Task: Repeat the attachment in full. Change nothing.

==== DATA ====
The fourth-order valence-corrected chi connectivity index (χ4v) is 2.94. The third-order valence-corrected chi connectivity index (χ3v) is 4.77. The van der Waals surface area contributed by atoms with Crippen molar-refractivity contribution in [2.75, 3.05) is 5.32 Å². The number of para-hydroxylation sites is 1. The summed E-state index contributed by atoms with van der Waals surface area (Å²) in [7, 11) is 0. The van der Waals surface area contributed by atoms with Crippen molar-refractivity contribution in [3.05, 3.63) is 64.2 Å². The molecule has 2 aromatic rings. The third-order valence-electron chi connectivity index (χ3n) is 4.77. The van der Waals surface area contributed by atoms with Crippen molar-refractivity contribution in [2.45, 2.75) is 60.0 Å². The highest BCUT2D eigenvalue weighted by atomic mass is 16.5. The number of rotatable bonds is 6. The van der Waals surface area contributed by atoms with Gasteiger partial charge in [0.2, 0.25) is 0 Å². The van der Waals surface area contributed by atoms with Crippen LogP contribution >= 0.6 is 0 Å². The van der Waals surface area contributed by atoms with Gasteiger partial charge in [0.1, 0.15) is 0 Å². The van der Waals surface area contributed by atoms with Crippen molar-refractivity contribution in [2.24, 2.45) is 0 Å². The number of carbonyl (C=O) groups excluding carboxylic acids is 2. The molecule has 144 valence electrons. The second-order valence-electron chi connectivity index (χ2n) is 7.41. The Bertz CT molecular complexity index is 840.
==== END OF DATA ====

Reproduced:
The fourth-order valence-corrected chi connectivity index (χ4v) is 2.94. The third-order valence-corrected chi connectivity index (χ3v) is 4.77. The van der Waals surface area contributed by atoms with Crippen molar-refractivity contribution in [2.75, 3.05) is 5.32 Å². The number of para-hydroxylation sites is 1. The summed E-state index contributed by atoms with van der Waals surface area (Å²) in [7, 11) is 0. The van der Waals surface area contributed by atoms with Crippen molar-refractivity contribution in [3.05, 3.63) is 64.2 Å². The molecule has 2 aromatic rings. The third-order valence-electron chi connectivity index (χ3n) is 4.77. The van der Waals surface area contributed by atoms with Crippen molar-refractivity contribution in [2.45, 2.75) is 60.0 Å². The highest BCUT2D eigenvalue weighted by atomic mass is 16.5. The number of rotatable bonds is 6. The van der Waals surface area contributed by atoms with Gasteiger partial charge in [0.2, 0.25) is 0 Å². The van der Waals surface area contributed by atoms with Crippen LogP contribution >= 0.6 is 0 Å². The van der Waals surface area contributed by atoms with Gasteiger partial charge in [0.1, 0.15) is 0 Å². The van der Waals surface area contributed by atoms with Crippen molar-refractivity contribution in [2.24, 2.45) is 0 Å². The number of carbonyl (C=O) groups excluding carboxylic acids is 2. The molecule has 144 valence electrons. The second-order valence-electron chi connectivity index (χ2n) is 7.41. The Bertz CT molecular complexity index is 840.